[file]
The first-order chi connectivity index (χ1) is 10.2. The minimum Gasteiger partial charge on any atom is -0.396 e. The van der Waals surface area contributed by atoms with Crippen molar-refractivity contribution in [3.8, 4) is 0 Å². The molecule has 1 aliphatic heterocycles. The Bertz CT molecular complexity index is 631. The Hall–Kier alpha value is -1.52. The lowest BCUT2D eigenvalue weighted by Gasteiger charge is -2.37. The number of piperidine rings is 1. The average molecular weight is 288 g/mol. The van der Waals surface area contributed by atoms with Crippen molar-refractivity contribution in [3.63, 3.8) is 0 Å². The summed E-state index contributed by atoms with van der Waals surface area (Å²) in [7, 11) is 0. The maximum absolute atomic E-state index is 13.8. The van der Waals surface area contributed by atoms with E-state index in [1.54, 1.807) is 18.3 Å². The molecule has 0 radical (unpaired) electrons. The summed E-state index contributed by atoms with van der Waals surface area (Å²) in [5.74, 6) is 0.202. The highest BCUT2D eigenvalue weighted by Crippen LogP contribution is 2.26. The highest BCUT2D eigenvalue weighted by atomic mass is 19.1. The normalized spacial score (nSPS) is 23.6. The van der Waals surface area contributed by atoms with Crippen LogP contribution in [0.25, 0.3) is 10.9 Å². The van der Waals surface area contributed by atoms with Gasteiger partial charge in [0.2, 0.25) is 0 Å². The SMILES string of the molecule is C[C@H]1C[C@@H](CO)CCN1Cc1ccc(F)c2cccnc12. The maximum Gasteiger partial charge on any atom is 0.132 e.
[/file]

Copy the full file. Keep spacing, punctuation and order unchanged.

The first-order chi connectivity index (χ1) is 10.2. The minimum Gasteiger partial charge on any atom is -0.396 e. The van der Waals surface area contributed by atoms with Crippen molar-refractivity contribution in [3.8, 4) is 0 Å². The molecule has 1 aliphatic heterocycles. The Bertz CT molecular complexity index is 631. The Hall–Kier alpha value is -1.52. The lowest BCUT2D eigenvalue weighted by Gasteiger charge is -2.37. The number of piperidine rings is 1. The average molecular weight is 288 g/mol. The van der Waals surface area contributed by atoms with Crippen molar-refractivity contribution in [3.63, 3.8) is 0 Å². The summed E-state index contributed by atoms with van der Waals surface area (Å²) in [7, 11) is 0. The maximum absolute atomic E-state index is 13.8. The van der Waals surface area contributed by atoms with E-state index in [1.54, 1.807) is 18.3 Å². The molecule has 0 radical (unpaired) electrons. The summed E-state index contributed by atoms with van der Waals surface area (Å²) in [5.74, 6) is 0.202. The highest BCUT2D eigenvalue weighted by Crippen LogP contribution is 2.26. The highest BCUT2D eigenvalue weighted by atomic mass is 19.1. The normalized spacial score (nSPS) is 23.6. The van der Waals surface area contributed by atoms with Crippen LogP contribution in [0.25, 0.3) is 10.9 Å². The van der Waals surface area contributed by atoms with Gasteiger partial charge in [0.2, 0.25) is 0 Å². The SMILES string of the molecule is C[C@H]1C[C@@H](CO)CCN1Cc1ccc(F)c2cccnc12. The maximum Gasteiger partial charge on any atom is 0.132 e.